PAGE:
So you want to use a ‘bot in customer service…

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We’re now in the final months of 2019. What have been the highs and lows so far? Have you moved the needle on CSAT scores and NPS? Has the customer experience fundamentally improved?

Many things to consider. But perhaps more importantly: did you get that chatbot up-and-running?

After all, Gartner made some bold predictions. In 2018, it was that over 50 percent of medium to large enterprises will have deployed them by 2020. Even before that, in 2011, they predicted 85 percent of all customer service interactions will be handled by chatbots and other automation.



Maybe you waited to do anything. The opinions had you spooked. The varying expectations led to some paralysis. It’s understandable. Emerging and rapidly-evolving technology is going to have both growing pains and naysayers.

The good news? With the remaining months in 2019 and some planning, you can be ready in early 2020 with a customer service chatbot that provides all its promised benefits while sidestepping the drawbacks.

Identify problems and goals

Businesses consider new technology to solve a problem. The first thing to do is understand what customer problems would be best solved by a chatbot. Most commonly, these are the higher volume, more common issues that bog down customer service.

In addition to selecting the types of issues to solve, set some success metrics. What percentage of the total service volume should be handled by the chatbot? For specific issues, what percentage will be handled by chatbot vs. other channels? How much faster should problems be solved by the chatbot vs. live agent interaction?

Don’t stop there. Be sure to consider customer satisfaction. As customers use the chatbot, get their feedback. Is it performing efficiently for them? Did they enjoy using it? Would they use it again?

Add some personality

While customers want fast, efficient answers, that doesn’t mean the experience must be dry and boring. One of the reasons customers might consider using the chatbot again would be its personality.

An easy place to start is by simply providing your chatbot with a name. Depending on your company or brand style, that could be playful or it might be more formal. Regardless, having a name takes some of the robotic nature out of the interaction.

What kind of voice should the chatbot have? Is it polite or more relaxed? An interaction style guide helps ensure the chatbot’s conversations are consistent and on-brand while avoiding anything that might be confusing or off-putting to customers.



Backed by solutions

Customers want answers fast. Much of the frustration cited in the articles above stems from chatbots being unable to solve problems quickly. It’s for this reason successful chatbots are those that focus on resolving a defined set of problems with proven solutions.

Solutions offered by chatbots can tap into other available self-service options. When many steps are involved, having the chatbot refer customers to a knowledge base article makes it easier for customers to perform them. Directing to automated solutions–forms to submit information or to perform other automation–is also ideal.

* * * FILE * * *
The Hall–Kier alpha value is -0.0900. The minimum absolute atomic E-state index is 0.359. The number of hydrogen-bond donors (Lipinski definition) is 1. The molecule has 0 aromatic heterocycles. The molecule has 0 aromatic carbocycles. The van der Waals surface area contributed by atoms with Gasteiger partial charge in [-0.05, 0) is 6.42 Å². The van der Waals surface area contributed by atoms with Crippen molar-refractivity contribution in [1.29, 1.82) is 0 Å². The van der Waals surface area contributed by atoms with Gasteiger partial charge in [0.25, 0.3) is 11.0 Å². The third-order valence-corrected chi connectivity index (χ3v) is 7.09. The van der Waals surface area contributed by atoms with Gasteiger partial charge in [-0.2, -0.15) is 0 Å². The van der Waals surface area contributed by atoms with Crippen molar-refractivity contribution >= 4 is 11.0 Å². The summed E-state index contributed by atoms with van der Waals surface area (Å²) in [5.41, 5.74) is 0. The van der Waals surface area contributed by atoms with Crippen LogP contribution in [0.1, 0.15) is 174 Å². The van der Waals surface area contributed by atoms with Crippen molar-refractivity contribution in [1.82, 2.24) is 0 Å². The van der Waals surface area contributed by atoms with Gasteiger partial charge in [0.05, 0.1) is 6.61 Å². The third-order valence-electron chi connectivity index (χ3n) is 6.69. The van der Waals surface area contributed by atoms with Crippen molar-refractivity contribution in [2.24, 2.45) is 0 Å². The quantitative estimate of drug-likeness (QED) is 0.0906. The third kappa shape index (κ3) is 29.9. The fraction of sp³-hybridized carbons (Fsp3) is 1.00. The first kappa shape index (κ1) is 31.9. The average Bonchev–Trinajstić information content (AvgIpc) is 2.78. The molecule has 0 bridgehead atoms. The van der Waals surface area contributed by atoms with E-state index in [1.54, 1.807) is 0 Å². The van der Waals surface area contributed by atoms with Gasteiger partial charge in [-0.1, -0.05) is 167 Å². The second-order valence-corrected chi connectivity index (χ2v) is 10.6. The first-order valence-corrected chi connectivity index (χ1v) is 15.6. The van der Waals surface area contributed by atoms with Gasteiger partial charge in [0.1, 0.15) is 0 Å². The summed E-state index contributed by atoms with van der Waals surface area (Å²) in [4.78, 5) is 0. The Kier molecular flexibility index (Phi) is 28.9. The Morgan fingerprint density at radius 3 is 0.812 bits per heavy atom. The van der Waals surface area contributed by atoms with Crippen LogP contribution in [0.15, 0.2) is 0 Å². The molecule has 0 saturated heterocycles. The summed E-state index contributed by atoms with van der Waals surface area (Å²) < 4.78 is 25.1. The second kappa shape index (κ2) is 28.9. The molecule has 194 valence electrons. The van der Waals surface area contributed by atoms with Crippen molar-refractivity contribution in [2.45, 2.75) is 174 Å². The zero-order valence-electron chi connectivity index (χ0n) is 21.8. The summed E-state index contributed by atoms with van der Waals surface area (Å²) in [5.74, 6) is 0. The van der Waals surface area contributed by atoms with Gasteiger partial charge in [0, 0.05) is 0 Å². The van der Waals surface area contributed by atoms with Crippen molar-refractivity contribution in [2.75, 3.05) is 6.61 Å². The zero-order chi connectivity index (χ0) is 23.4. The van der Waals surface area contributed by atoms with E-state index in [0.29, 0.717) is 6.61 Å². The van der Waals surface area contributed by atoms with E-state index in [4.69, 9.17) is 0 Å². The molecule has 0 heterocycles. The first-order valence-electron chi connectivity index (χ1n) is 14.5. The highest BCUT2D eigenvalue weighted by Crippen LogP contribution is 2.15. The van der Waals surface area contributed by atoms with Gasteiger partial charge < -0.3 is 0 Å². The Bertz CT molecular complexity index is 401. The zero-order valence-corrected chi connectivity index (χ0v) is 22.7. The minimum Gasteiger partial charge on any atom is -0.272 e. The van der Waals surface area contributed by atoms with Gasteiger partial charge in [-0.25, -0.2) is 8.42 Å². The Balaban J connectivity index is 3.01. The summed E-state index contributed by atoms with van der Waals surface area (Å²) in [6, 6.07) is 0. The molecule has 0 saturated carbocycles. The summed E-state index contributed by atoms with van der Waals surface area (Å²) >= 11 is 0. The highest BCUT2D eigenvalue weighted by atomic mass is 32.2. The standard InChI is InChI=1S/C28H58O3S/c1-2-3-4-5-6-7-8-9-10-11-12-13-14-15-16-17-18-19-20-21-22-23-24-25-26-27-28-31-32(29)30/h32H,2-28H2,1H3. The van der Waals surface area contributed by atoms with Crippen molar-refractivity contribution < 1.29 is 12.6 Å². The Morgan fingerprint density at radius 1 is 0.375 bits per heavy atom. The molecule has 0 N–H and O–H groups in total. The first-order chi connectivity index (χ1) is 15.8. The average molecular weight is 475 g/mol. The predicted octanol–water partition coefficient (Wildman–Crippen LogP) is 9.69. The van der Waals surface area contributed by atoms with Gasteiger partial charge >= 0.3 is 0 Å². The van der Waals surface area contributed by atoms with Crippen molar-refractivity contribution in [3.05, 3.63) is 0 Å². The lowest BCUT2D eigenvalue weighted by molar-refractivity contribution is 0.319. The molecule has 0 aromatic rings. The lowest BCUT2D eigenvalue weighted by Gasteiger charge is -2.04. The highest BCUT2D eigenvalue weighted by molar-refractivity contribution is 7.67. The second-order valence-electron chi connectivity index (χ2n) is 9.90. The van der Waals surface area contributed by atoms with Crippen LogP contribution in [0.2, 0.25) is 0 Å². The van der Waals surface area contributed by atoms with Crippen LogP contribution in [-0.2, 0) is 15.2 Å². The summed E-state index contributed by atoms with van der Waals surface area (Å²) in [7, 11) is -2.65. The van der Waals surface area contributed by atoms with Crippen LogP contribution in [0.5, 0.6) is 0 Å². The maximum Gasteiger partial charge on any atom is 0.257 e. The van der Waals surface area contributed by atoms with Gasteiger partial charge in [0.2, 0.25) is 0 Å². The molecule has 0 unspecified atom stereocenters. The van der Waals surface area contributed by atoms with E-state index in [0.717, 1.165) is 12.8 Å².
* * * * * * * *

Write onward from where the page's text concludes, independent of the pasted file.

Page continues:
Teamed with humans

And just as a chatbot should be coded to solve a defined set of problems, it should also be programmed to throw in the towel when it doesn’t know an answer. Chatbots aren’t at the point yet to reason and troubleshoot as a human being can. For this reason, live customer service agents should be standing by and ready to step in. By not taking the customer in circles or asking unrelated or redundant questions, this will limit the customer feeling like their time is not being valued.

But it’s not enough to simply transfer the customer from robot to human. All of the interaction the customer has had with the chatbot–name or identifying information as well as a transcript of the interaction including any possible solutions offered–must be handed off to the customer service agent so that the customer needs not repeat already-shared information. It also gives the agent the background while preventing them from suggesting a resolution already proposed. When agents aren’t available due to high volumes or it’s outside business hours, the chatbot should offer to create a case for follow-up by a customer service agent at a later time.

Understanding language

Chatbots are designed to function based upon keywords and phrases used by customers. The marvel of language is the many ways in which humans can express themselves, and that can create challenges for chatbots–they struggle with nuance. But technology continues to improve in that area.

Modern chatbots use Natural Language Understanding (NLU) to provide a better conversational experience. NLU enables the chatbot to understand customer statements by using models to determine what the customer wants to do and to extract relevant values from their input. NLU also means the chatbot can offer a more natural and engaging conversation.

Even with NLU, be sure to periodically review chat transcripts of both successful and unsuccessful interactions. What were the words and phrases used? Use that information to improve the chatbot, both for solutions it addresses as well as to determine what solutions to add in the future.



A chatbot is in your future

Many companies are already benefitting from chatbots in customer service. They are taking more and more of the mundane work off the shoulders of customer service. In doing so, they are providing fast, efficient answers to customers around the clock.

Don’t get left behind! 2020 is the year to bring your chatbot to life in customer service. By selecting the right technology, taking a thoughtful approach, and imbuing your chatbot with the right traits, it will quickly become a productive and valuable member of the team.

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